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Anonymous asks:
Q:

HOW DO I GET MY 6YR OLD NOT TO SLEEP ON MY BED

I HAVE A 6YR-OLD BOY THAT'S A BIG TIME MAMAS BOY HE SLEEP ON MY BED I TAKE TO HIS ROOM AND 2HR LATTER HIS BACK IN MY ROOM SO I GIVE UP AND LET HIM STAY THERE BUT HE MOVIES SO MUCH I END UP IN HIS ROOM WONT MY ROOM BACK
In Topics: Sleep and rest
> 60 days ago

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Expert

Wayne Yankus
Mar 4, 2010
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What the Expert Says:

Dear MaLJ Johnson:

hold your ground.  Read Dr. Ferber's book on Sleep.  Start by telling him he cant do this anymore. He is six so don't reason--just do it.  Give him a card or a "pass" which he can use once.  Set a timer and when the timer is up he can use the "pass" to have you come into his room.  If he does not understand, then take away a favorite toy and say "I am putting this away now and when you learn to stay in your room, you may have it back."  It may be unrealistic to assume he will stay out all night, but get started.  Lock your door. If he falls asleep out side it in the hall, so what? Just be careful opening the door in the am.

Don't ever give up or in. Stay the course. Some parents have resorted to sleeping bags on the floor and gradually moving them closer to the door and out.  Do what works in your home.

Wayne Yankus, MD, FAAP
expert panelist: pediatrics
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Additional Answers (4)

bob
bob , Parent writes:
A lot of parents have this issue - I did and a neighbor did.  We used the basic technique Dr. Yankus describes above and it worked.  It may have been more stressful for the parents than the kids, but we *should* be able to handle it.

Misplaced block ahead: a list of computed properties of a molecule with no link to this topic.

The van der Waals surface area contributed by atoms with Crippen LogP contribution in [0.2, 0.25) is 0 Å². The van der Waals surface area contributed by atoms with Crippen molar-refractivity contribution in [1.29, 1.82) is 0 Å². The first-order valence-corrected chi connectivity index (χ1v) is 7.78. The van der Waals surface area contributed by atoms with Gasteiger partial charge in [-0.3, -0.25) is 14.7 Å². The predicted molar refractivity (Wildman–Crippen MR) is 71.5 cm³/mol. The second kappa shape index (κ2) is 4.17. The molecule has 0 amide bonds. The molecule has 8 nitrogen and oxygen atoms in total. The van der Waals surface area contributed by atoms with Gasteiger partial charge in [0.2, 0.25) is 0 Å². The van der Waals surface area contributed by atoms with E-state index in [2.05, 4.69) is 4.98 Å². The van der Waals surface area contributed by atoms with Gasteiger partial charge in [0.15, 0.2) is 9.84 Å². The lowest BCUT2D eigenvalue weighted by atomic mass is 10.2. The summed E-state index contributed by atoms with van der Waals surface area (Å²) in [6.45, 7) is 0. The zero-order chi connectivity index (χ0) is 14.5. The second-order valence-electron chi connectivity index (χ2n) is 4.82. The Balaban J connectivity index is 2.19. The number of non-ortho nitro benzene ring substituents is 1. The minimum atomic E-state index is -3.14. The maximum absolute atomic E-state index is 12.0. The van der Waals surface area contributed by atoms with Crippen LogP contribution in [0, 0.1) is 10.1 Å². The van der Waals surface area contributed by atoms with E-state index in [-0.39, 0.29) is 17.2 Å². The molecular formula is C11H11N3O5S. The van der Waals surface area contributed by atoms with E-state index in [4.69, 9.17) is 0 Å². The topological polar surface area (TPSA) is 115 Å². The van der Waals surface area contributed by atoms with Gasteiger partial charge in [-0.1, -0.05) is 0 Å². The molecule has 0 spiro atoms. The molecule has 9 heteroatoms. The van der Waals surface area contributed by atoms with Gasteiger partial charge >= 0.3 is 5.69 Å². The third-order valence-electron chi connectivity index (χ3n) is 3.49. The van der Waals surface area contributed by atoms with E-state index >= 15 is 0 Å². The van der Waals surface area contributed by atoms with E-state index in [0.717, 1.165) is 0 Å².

> 60 days ago

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Batmom
Batmom writes:
I am having the SAME problem! 6yr old Mama's boy (single child), who is afraid to sleep in the dark (even with nightlights galore), and says he doesn't like being alone. It hurts my mommy heart when he says "you get to sleep with daddy, why can't I sleep with you too so I'm not alone?" I've tried it all to get him to stay in his bed all night - stuffed animals, reward charts, prizes, praises, etc. Recently he has been asking me if he can his bed in our room so he isn't alone? Well...not a bad suggestion, he seems to think this will comfort him. I'm just worried if I start it will it be a lonnnggg transition from the sleeping bag to his bed? Has anyone out there done this? How did it work? What other ideas could you share please.
> 60 days ago

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KCOLLINS6
KCOLLINS6 writes:
I’m going through this now and am having some success!! I lay down with him (6yr) in his bed until he falls asleep and if he comes to my bed in the middle of the night I put him back. It’s time consuming but it seems to be working (glad I don't need a lot of sleep myself) stick with it. It’ll work. Good luck
> 60 days ago

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lms1949
lms1949 , Teacher writes:
As if finding quality time with your spouse after the kiddies come isn't difficult enough, children wanting or needing to sleep in their parents' bed can add layers of stress to daily life.

My wife and I didn't have this problem. I am such a terrible sleeper that when the first blessing came along it scared the 'daylights' out of me the couple of times we allowed this to happen. I had this fantasy that I'd wake up some night having rolled on top of our baby or, worse yet, tossed him across the room as I have been known to do with a pillow!

We have had relatives and friends who have lived through this difficult issue. Some have done well resolving the problem, others haven't been so fortunate.

What has been abundantly clear is that this issue is not easily resolved. It takes effort and lots of support to make this change.

The WebMD article I listed below is quite good at providing some concrete advice on how to go about doing it. The idea of 'taking little steps' is really good advice. Children sleeping in the parents' bed did not magically happen. It developed over time until it became a habituated behavior, and habituated behaviors are not easy to extinguish.

I'd add to the advice you'll find on the Internet. Enlist some understanding friend(s) and/or relatives to help support you and your child. They can provide support as your cheerleader, confessor, and/or coach. A favorite aunt or uncle can be the neutral person your child may need as she/he works through this complex behavioral pattern.

Best wishes for success in this area. You aren't alone in dealing with this, but hopefully one day you and your spouse will find yourselves 'alone' at last.

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